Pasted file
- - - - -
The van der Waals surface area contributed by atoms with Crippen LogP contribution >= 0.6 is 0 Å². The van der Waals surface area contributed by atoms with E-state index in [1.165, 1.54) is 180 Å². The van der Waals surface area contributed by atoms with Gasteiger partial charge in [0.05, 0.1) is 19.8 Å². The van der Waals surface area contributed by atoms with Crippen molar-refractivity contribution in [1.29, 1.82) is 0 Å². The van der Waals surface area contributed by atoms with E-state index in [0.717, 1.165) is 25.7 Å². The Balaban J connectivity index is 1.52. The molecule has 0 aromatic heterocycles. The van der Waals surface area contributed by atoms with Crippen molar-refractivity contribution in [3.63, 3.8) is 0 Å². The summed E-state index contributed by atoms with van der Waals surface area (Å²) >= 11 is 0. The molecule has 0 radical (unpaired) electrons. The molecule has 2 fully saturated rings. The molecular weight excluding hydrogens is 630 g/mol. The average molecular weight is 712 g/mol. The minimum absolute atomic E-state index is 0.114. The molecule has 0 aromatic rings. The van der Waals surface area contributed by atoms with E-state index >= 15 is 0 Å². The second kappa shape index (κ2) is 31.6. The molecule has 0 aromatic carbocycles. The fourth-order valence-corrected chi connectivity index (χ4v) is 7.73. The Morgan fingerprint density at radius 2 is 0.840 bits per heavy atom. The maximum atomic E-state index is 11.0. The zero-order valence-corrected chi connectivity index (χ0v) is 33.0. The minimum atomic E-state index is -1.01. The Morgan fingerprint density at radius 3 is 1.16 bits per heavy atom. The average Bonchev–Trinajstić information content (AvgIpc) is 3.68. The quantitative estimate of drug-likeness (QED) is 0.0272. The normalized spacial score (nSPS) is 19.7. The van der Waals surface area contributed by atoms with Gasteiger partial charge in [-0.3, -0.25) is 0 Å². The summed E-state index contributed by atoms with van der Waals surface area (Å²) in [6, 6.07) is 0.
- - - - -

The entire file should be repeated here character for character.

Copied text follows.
The van der Waals surface area contributed by atoms with Crippen LogP contribution >= 0.6 is 0 Å². The van der Waals surface area contributed by atoms with E-state index in [1.165, 1.54) is 180 Å². The van der Waals surface area contributed by atoms with Gasteiger partial charge in [0.05, 0.1) is 19.8 Å². The van der Waals surface area contributed by atoms with Crippen molar-refractivity contribution in [1.29, 1.82) is 0 Å². The van der Waals surface area contributed by atoms with E-state index in [0.717, 1.165) is 25.7 Å². The Balaban J connectivity index is 1.52. The molecule has 0 aromatic heterocycles. The van der Waals surface area contributed by atoms with Crippen molar-refractivity contribution in [3.63, 3.8) is 0 Å². The summed E-state index contributed by atoms with van der Waals surface area (Å²) >= 11 is 0. The molecule has 0 radical (unpaired) electrons. The molecule has 2 fully saturated rings. The molecular weight excluding hydrogens is 630 g/mol. The average molecular weight is 712 g/mol. The minimum absolute atomic E-state index is 0.114. The molecule has 0 aromatic rings. The van der Waals surface area contributed by atoms with E-state index >= 15 is 0 Å². The second kappa shape index (κ2) is 31.6. The molecule has 0 aromatic carbocycles. The fourth-order valence-corrected chi connectivity index (χ4v) is 7.73. The Morgan fingerprint density at radius 2 is 0.840 bits per heavy atom. The maximum atomic E-state index is 11.0. The zero-order valence-corrected chi connectivity index (χ0v) is 33.0. The minimum atomic E-state index is -1.01. The Morgan fingerprint density at radius 3 is 1.16 bits per heavy atom. The average Bonchev–Trinajstić information content (AvgIpc) is 3.68. The quantitative estimate of drug-likeness (QED) is 0.0272. The normalized spacial score (nSPS) is 19.7. The van der Waals surface area contributed by atoms with Gasteiger partial charge in [-0.3, -0.25) is 0 Å². The summed E-state index contributed by atoms with van der Waals surface area (Å²) in [6, 6.07) is 0.